383 Stroker build questions - Hot Rod Forum : Hotrodders Bulletin Board
Hotrodders.com -- Hot Rod Forum



Register FAQ Search Today's Posts Unanswered Posts Auto Escrow Insurance Auto Loans
Hot Rod Forum : Hotrodders Bulletin Board > Tech Help> Engine
User Name
Password
lost password?   |   register now

Reply
 
LinkBack Thread Tools
  #1 (permalink)  
Old 09-09-2010, 07:59 PM
55effie's Avatar
Registered User
 
Last photo:
Join Date: Mar 2010
Location: Colorado Springs
Posts: 45
Wiki Edits: 0

Thanks: 0
Thanked 0 Times in 0 Posts
383 Stroker build questions

Soooooo recently I took my truck to a show in Cali, where the elevation was only about 1500 foot above sea level. The truck was a rocket ship. I mean, clearly faster and more responsive than here in Colorado Springs. I got to experience fiorst hand how elevation affects engine performance, because four days later, I was driving it here....and it felt like a slug. So, I had some thoughts.....which led to questions.

1) Would a blown motor work better here than a naturally aspirated high compression engine? It would seem that having forced induction would return the the air fuel mixture to a more reasonable level.
2) What is a good compression ratio for a 383 stroker with a blower to keep the truck at about 425 HP?
3) Will a Road Demon 625 suffice for a carb?

    Advertisement
Reply With Quote Quick reply to this message
Sponsored Links
Advertisement
 
  #2 (permalink)  
Old 09-09-2010, 08:34 PM
techinspector1's Avatar
Senior Curmudgeon
 
Last wiki edit: DynoSim combinations Last photo:
Join Date: Oct 2005
Location: Hemet, California, USA
Age: 72
Posts: 13,306
Wiki Edits: 326

Thanks: 836
Thanked 1,151 Times in 950 Posts
Quote:
Originally Posted by 55effie
1) Would a blown motor work better here than a naturally aspirated high compression engine?
Probably.

Quote:
Originally Posted by 55effie
It would seem that having forced induction would return the the air fuel mixture to a more reasonable level.
It's not about the mixture ratio of fuel to air, that has to remain very close to ideal all the time in order for the motor to operate at all. It's about the density of the mixture. At altitude, you have fewer oxygen molecules per cubic foot of air than you do at sea level, so you have to use less fuel molecules to mix with the fewer oxygen molecules to keep the ratio within certain bounds in order to burn at all. If you can pack more oxygen molecules into the cylinder with a pressure-feed apparatus such as a blower, then you can also use additional fuel molecules via larger jets (in a carbureted system).

Quote:
Originally Posted by 55effie
2) What is a good compression ratio for a 383 stroker with a blower to keep the truck at about 425 HP?
If I were building a blower motor today, I would use a forged, D-cup piston that would produce 8.00:1 static compression ratio with the chamber I was going to use. That would allow me to use 8 lbs of boost safely on pump gas with no aftercooler.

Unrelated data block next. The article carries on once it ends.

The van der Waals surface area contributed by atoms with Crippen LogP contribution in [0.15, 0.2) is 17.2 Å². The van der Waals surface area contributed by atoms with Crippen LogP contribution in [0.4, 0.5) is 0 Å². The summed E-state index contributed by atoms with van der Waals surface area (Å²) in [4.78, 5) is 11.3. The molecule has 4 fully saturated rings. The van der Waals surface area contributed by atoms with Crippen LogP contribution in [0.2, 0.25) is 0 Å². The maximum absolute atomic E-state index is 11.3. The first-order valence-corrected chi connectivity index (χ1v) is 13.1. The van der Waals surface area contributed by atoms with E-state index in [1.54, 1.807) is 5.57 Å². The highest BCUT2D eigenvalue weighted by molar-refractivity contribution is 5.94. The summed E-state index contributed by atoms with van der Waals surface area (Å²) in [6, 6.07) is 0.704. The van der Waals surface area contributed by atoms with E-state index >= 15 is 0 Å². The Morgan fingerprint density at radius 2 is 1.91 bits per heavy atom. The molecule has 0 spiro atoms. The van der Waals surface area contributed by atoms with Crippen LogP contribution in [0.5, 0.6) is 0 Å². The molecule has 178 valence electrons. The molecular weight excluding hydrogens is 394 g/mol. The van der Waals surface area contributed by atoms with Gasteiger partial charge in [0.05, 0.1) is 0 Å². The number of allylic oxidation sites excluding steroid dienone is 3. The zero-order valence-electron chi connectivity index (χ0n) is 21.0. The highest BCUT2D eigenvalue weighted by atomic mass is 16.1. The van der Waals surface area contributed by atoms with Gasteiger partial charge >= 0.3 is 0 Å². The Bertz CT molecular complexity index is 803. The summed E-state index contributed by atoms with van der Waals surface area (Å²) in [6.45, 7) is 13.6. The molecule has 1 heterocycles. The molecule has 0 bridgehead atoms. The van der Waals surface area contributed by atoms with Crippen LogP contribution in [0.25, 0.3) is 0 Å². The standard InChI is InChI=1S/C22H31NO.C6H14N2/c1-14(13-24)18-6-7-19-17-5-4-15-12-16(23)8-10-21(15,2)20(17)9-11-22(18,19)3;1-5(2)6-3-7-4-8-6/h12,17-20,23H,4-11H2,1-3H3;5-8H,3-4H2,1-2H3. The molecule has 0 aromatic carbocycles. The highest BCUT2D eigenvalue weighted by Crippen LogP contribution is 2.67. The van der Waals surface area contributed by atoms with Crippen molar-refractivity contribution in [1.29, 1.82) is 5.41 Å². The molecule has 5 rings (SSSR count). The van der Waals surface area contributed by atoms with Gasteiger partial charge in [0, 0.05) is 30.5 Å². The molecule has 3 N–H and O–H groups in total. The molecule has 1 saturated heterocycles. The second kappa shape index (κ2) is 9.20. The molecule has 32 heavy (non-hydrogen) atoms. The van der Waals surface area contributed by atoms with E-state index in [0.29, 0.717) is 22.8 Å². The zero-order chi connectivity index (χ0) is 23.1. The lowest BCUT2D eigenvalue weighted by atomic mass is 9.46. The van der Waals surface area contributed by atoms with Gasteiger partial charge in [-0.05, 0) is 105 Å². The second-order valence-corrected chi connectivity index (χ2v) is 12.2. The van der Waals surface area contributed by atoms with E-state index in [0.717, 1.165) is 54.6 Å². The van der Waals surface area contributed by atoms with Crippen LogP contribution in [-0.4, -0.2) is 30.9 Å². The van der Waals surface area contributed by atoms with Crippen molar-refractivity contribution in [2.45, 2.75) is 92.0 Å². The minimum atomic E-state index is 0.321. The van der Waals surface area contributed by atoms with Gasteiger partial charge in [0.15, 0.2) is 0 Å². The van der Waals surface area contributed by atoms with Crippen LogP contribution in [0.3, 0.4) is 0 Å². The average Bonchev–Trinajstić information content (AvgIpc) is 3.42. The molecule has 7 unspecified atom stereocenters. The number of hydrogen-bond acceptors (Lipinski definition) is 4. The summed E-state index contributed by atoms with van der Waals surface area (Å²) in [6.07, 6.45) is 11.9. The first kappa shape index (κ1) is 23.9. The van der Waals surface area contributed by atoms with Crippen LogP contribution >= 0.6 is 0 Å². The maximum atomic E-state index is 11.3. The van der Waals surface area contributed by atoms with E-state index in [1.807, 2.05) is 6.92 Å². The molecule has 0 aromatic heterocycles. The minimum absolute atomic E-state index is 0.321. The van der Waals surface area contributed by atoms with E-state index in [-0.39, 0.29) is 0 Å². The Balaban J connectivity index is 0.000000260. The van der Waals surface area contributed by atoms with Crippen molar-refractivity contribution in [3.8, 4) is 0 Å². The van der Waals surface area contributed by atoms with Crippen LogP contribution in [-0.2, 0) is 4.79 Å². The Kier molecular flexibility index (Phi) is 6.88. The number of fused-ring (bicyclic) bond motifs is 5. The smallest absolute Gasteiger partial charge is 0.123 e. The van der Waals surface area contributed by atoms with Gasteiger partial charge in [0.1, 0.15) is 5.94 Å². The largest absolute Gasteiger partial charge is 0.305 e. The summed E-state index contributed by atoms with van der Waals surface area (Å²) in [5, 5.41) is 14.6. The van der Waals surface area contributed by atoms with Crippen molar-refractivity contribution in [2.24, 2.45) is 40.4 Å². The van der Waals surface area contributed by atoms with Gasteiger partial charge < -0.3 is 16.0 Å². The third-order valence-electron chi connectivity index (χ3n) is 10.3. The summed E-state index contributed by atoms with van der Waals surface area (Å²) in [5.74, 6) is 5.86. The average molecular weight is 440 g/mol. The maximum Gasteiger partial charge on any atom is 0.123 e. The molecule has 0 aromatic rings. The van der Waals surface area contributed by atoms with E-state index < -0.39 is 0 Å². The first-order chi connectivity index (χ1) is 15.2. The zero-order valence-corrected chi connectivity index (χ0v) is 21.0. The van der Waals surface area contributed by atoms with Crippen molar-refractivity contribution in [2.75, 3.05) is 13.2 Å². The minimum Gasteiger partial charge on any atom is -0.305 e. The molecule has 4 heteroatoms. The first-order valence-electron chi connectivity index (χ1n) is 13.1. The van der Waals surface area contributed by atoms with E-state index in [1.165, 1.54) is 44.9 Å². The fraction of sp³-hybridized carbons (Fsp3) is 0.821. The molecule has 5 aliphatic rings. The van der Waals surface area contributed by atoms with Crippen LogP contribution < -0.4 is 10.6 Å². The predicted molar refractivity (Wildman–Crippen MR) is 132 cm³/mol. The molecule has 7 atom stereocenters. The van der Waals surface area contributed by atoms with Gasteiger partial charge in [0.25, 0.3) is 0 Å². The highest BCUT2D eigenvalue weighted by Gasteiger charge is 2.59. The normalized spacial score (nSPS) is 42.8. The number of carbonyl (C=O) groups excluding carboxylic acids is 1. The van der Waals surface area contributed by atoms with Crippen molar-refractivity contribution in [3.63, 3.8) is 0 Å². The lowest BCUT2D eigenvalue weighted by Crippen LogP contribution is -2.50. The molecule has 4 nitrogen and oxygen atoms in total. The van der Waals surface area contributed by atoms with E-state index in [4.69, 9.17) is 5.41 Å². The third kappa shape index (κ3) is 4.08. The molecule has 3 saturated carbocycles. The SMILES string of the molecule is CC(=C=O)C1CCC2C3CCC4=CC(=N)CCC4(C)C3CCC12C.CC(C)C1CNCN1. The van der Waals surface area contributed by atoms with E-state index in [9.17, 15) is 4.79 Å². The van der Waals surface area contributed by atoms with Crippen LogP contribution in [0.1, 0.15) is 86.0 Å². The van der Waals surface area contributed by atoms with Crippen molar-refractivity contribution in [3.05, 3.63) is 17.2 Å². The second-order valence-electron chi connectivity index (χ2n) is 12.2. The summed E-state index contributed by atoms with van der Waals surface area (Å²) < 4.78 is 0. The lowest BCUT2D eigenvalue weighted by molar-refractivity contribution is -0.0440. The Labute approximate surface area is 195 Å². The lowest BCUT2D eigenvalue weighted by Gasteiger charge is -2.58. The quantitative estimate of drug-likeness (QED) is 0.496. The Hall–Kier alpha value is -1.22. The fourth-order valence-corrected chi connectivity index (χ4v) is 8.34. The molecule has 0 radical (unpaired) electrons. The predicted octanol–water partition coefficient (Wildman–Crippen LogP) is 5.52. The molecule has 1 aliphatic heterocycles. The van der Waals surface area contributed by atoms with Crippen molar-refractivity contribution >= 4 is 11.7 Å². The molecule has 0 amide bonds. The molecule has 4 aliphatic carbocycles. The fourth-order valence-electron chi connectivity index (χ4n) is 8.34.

Quote:
Originally Posted by 55effie
3) Will a Road Demon 625 suffice for a carb?
In a word, No.
Let's say that the atmospheric pressure at your location is 12.5 lbs/sq/in. A 383 turning 6000 rpm's and rated at 100% volumetric efficiency will pass 665 CFM of air. If you set the blower up to push 8 lbs of boost into the motor, you would divide 8 by 12.5, add the whole number 1 and come away with a factor of 1.64. Now, if you multiply 1.64 times 665, you will find that the motor will be passing 1,090 CFM of air at 6000. So, you will need a mixing device of at least 1,090 CFM to feed the motor at that speed. Most guys would use two 600's.

You can play with this math any way you want to. Let's say you just wanted to puff 4 lbs into the motor at 5000 rpm's. The motor would pass 554 CFM at 5000. Dividing 4 by 12.5 and adding 1, we come away with a factor of 1.32. Multiplying 554 times 1.32 will find that the motor will be passing 731 CFM at 5000 and 4 psi and so probably a 750 carb would feed it.

If I were thinking about the lesser boost, I might be looking at one of the smaller Weiand blowers that would mount one carburetor (like the 750 mentioned). Now, the smaller blower will still produce big pressure, but with higher boost temps. To use one of them at 4-5 psi just to get back to a reasonable power level at altitude makes a lot of sense to me.

Give me all the specifics on your cam, heads, exhaust, etc and I'll run up a DynoSim with the blower on the motor.
Reply With Quote Quick reply to this message
  #3 (permalink)  
Old 09-09-2010, 08:55 PM
55effie's Avatar
Registered User
 
Last photo:
Join Date: Mar 2010
Location: Colorado Springs
Posts: 45
Wiki Edits: 0

Thanks: 0
Thanked 0 Times in 0 Posts
Whoa....I figured this would get somewhat technical....but this is a whole new level for me.

What are D-Cup pistons?

Here are the specs on what I do know:
GM 383 balanced and blueprinted stroker, 6 rods, Hypereutectic pistons
Compression ratio:10.5:1
Dart Heads: 64cc chambers, 200cc intake runners with large valves
Cam shaft with .495 of lift and roller rockers
625 CFM Road Demon carburator
MSD ignition
Autolite AP25 plugs
7127-1W Gm alternator
2.5 dual exhaust
Reply With Quote Quick reply to this message
  #4 (permalink)  
Old 09-09-2010, 08:57 PM
55effie's Avatar
Registered User
 
Last photo:
Join Date: Mar 2010
Location: Colorado Springs
Posts: 45
Wiki Edits: 0

Thanks: 0
Thanked 0 Times in 0 Posts
BTW, I meant density in regards to the air/fuel mixture, not ratio. Thanks for pointing that out.